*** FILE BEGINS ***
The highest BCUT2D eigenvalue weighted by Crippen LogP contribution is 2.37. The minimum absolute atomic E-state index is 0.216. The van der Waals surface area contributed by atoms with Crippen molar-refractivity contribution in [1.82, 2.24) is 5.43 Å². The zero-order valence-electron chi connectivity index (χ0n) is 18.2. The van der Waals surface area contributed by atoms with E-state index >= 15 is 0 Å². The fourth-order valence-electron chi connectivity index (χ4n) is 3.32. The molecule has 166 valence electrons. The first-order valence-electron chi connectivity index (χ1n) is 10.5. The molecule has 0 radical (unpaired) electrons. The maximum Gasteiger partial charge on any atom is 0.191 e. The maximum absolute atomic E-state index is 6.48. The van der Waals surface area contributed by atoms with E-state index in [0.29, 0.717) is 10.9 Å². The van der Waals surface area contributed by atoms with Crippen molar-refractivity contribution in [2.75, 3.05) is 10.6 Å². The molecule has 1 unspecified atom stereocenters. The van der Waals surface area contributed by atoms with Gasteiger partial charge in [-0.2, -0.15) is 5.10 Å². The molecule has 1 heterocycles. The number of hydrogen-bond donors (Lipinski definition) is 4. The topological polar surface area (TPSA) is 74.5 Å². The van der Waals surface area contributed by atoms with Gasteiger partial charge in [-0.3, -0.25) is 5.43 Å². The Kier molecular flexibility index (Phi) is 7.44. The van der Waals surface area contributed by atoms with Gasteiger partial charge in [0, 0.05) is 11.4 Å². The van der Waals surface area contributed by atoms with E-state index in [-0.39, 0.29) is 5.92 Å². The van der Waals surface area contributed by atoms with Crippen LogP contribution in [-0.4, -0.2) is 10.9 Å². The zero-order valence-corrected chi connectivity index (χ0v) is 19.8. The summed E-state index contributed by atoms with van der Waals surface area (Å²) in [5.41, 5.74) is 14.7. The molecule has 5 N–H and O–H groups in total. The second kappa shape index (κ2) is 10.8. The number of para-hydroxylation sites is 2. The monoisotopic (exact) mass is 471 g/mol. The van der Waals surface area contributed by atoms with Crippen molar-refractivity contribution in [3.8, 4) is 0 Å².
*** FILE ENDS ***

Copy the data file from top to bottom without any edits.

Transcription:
The highest BCUT2D eigenvalue weighted by Crippen LogP contribution is 2.37. The minimum absolute atomic E-state index is 0.216. The van der Waals surface area contributed by atoms with Crippen molar-refractivity contribution in [1.82, 2.24) is 5.43 Å². The zero-order valence-electron chi connectivity index (χ0n) is 18.2. The van der Waals surface area contributed by atoms with E-state index >= 15 is 0 Å². The fourth-order valence-electron chi connectivity index (χ4n) is 3.32. The molecule has 166 valence electrons. The first-order valence-electron chi connectivity index (χ1n) is 10.5. The molecule has 0 radical (unpaired) electrons. The maximum Gasteiger partial charge on any atom is 0.191 e. The maximum absolute atomic E-state index is 6.48. The van der Waals surface area contributed by atoms with E-state index in [0.29, 0.717) is 10.9 Å². The van der Waals surface area contributed by atoms with Crippen molar-refractivity contribution in [2.75, 3.05) is 10.6 Å². The molecule has 1 unspecified atom stereocenters. The van der Waals surface area contributed by atoms with Gasteiger partial charge in [-0.2, -0.15) is 5.10 Å². The molecule has 1 heterocycles. The number of hydrogen-bond donors (Lipinski definition) is 4. The topological polar surface area (TPSA) is 74.5 Å². The van der Waals surface area contributed by atoms with Gasteiger partial charge in [-0.3, -0.25) is 5.43 Å². The Kier molecular flexibility index (Phi) is 7.44. The van der Waals surface area contributed by atoms with Gasteiger partial charge in [0, 0.05) is 11.4 Å². The van der Waals surface area contributed by atoms with E-state index in [-0.39, 0.29) is 5.92 Å². The van der Waals surface area contributed by atoms with Crippen LogP contribution in [-0.4, -0.2) is 10.9 Å². The zero-order valence-corrected chi connectivity index (χ0v) is 19.8. The summed E-state index contributed by atoms with van der Waals surface area (Å²) in [5.41, 5.74) is 14.7. The molecule has 5 N–H and O–H groups in total. The second kappa shape index (κ2) is 10.8. The number of para-hydroxylation sites is 2. The monoisotopic (exact) mass is 471 g/mol. The van der Waals surface area contributed by atoms with Crippen molar-refractivity contribution in [3.8, 4) is 0 Å².